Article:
Fellow Passengers: This week’s Poetry Passage (Psalm 111) transports me to a near-death experience around 10 years ago, when Kim and I were working with my Uncle Don to fall a dead poplar tree that was leaning toward the house. Don has lots of woodsman skills, and the tools to go with it. He brought a long chain and his come-along, a leverage device you can use to lift or pull a great deal of weight. He got the chain around the tree around 15 feet up, and then took it down around a tree in the direction we wanted the tree to fall, and hooked up the come-along. He was to do the chain-sawing, and I was to keep the chain taut by working the come-along. Kim was on the side, observing. All was going according to plan, and Don had the tree almost sawed in half when something happened; the top part shifted from the stump, creating lots of play in the chain, and the tree slowly started to fall – in the direction of the house. In just a few seconds there was quite a bit of yelling and confusion, and I was working the come-along as hard as I could. When the tension was back I looked up and saw that it had worked and the tree was falling in the right direction. But I saw something else, too; I saw Kim running frantically toward me. She thought I had called for help, and that’s when I had the most intense experience of fear in my life. It was one of those slow motion moments; the tree was coming down, in the same path that Kim was running, and I knew that she didn’t have enough time to get to me to get clear of it. I yelled and motioned for her to run to the side, which she did, dodging the huge poplar by a few feet just a second before it crashed to the ground. I doubt that I ever embraced her with so much love and gratitude as I did then, as the tears rolled down both our faces.
I’ve been cutting some trees down today, in preparation for the winter, and I almost always think of that day when I’m falling a tree. We certainly gained some wisdom from that near death experience, some important life-navigating skills in the area of wood-cutting. All that came together for me when I read the Psalm for today. The poet starts out extolling the virtues of God: compassion, graciousness, faithfulness, in short wonderful beyond measure. And then after describing the deep, deep love of God, the poet says that fearing God is the wise response. Of all the responses to compassion and grace and redemption and faithfulness, fear would have been the last thing I would have expected. Gratitude, joy, love, hope, fidelity – these all seem like more natural responses to a compassionate God. But the Psalmist counsels us to be God-fearing folk. Maybe, it’s the kind of fear that I had that day in the woods. Fear motivated by love, fear that recognizes just how fragile and precarious this wonder-filled life really is. It’s the fear that causes us to embrace those we love tighter than we ever have. It’s the fear that deepens reverence for life. It’s the fear that evokes gratitude. And it’s a fear that brings on wisdom, the skill to negotiate life’s challenges and to know when to risk something big for something good and when to exercise caution. Without fear, we wouldn’t have cause for courage. Without fear, we would live lives even more foolish than we now live.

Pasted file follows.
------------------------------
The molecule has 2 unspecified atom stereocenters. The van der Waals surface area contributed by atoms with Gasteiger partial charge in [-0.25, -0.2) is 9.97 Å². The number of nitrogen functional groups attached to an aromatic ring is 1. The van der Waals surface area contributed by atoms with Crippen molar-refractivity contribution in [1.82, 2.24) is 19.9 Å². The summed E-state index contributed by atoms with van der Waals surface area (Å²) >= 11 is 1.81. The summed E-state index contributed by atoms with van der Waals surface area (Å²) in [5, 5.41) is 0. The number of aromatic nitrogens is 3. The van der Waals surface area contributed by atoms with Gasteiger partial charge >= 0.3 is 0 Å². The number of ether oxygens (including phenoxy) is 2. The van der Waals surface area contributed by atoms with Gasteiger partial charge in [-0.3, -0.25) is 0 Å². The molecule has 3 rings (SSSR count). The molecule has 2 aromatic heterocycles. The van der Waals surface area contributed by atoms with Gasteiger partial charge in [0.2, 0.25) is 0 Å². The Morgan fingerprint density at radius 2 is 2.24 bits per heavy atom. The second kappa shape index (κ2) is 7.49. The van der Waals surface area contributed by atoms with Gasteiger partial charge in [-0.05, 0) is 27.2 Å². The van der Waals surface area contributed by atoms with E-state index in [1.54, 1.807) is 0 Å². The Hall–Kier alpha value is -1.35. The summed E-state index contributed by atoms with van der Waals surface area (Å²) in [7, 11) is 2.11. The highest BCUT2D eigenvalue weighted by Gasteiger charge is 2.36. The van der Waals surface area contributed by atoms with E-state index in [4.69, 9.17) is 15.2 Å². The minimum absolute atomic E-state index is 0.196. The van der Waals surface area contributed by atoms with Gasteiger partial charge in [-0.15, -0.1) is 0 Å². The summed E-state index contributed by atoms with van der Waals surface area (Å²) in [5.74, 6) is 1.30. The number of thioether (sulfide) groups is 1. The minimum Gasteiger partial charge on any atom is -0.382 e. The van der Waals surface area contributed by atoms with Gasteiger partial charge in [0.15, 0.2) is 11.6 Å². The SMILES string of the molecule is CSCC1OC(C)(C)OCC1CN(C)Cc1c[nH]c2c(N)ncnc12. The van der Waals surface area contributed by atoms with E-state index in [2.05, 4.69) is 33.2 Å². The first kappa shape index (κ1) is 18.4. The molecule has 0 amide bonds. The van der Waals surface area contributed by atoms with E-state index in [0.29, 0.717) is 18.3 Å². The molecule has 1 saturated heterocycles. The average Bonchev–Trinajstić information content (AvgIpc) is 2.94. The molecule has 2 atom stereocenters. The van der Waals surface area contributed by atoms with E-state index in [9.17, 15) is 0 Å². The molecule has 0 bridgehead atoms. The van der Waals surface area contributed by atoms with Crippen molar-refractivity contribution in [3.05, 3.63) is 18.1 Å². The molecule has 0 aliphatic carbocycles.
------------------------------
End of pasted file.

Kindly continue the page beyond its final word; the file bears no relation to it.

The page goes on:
I remember times I’ve been in the woods participating in high ropes course challenges. The facilitators always talk about getting beyond your comfort zone; getting into a place of fear, but not so much fear that it paralyzes. Just enough to test your courage. Maybe that’s also what the Psalmist is talking about, venturing out into the realm of God just beyond our comfort zones, not so much that the presence of the Almighty paralyzes us, but enough for us to test our courage.
The poet Rilke said that beauty is nothing but the beginning of terror. Maybe he’s right. Were we to really see the world and life for what it is, in all it’s majesty and glory and breath-taking beauty, we would be terrified. If we were to really see the depth of God’s compassion and redemptive love and grace, we would be equally terrified. As it is, we can just see enough of it to fear, and that fear generates in us the wisdom to love.
As always, your feedback and comments are welcome.